With China opting out on purchases, the market for dried distillers grains – the byproduct of ethanol production – crashed in late 2016, Rydlund added. He said the market for ethanol exports also shows signs of weakening. Another deterrent to exports is the high value of the US dollar, he observed.
In South America, both Brazil and Argentina have record high acres of corn for the upcoming harvest, Rydlund noted. In Argentina, growers were motivated to grow more corn in the wake of a virtual doubling of their net selling price thanks to elimination of an export tax by a newly elected President – a change that did not include soybeans, he explained.
At current levels, the United States has 36 percent of the world's soybean production, Brazil had 32 percent, and Argentina has 18 percent, Rydlund noted. He pointed out that Brazil's Mato Grosso state alone is nearly as large as the major part of the Corn Belt in the United States and that the weather in internal Brazil has more market influence than the weather in the United States.
Rydlund advised watching the crop acreage in South America, monitoring the hemisphere's weather patterns depending on the Pacific Ocean-based influence is El Nino, La Nina, or neutral, and the March 31 report on planting intentions for 2017 in the United States.
Corn pricing trends
The 17 billion bushels of domestic corn that were tabulated on September 1, 2016 were a definite price limiter, Rydlund indicated. With a stocks to use ratio of 16 percent, the historic prices have hovered close to $3.70 per bushel – right on target for recent prices, he observed.
Growers have done well in selling old crop soybeans but the same is not true for old crop corn, Rydlund remarked. He would have the holders of old crop corn sell it now and consider selling 2017 corn at above $3.95 per bushel in a market not likely to top $4.40 to $4.50 per bushel in the futures and not likely to exceed $4 in the cash market because of the negative basis.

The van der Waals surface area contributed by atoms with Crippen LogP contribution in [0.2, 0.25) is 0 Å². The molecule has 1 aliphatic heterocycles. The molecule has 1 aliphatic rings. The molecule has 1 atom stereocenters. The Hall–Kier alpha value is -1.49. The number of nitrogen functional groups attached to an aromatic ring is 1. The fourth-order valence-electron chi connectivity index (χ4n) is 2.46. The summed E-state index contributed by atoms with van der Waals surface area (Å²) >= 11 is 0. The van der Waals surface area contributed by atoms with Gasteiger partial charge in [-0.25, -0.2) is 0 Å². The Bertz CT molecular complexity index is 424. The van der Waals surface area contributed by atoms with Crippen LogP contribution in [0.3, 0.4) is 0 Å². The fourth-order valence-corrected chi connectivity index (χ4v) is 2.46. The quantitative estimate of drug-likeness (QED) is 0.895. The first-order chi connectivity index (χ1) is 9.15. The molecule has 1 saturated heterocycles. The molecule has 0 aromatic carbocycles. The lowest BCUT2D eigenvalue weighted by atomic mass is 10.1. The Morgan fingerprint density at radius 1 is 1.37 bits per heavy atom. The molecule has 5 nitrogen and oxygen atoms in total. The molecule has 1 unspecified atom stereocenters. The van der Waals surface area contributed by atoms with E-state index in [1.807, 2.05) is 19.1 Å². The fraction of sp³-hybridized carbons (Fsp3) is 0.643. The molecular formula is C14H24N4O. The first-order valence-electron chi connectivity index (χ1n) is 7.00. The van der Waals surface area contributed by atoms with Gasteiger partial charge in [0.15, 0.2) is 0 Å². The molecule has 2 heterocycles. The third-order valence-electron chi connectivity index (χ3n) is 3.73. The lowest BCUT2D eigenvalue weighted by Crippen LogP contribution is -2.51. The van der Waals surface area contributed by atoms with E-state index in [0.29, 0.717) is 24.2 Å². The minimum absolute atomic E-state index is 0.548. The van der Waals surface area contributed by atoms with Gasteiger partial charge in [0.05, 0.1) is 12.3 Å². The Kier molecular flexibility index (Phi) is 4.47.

With a world stocks to use ratio at 21 percent for corn, those prices are likely to prevail unless one or more major production areas “screw up” heading into their next harvest, Rydlund stated.
As suggested by the current pricing advantage for soybeans, the early outlook is that soybean acres will be increase by about 4 million in 2017 while corn acres will drop by about 4 million, leaving both at close to 90 million, Rydlund observed.
Dairy market observations
After noting that he doesn't have experience with the dairy sector and crediting his observations to colleagues, Rydlund suggested that it has some elements of optimism but that the Trump administration's scuttling of the proposed Trans-Pacific Partnership trade agreement will definitely hurt the prospects for better milk prices.
Milk production cutbacks in the European Union and weather-related reductions in New Zealand and Australia are a good sign for the dairy sector in the United States, Rydlund said. Another good sign, he pointed, is the likelihood is the China appears ready to boost its volume of dairy products by as much as 20 percent.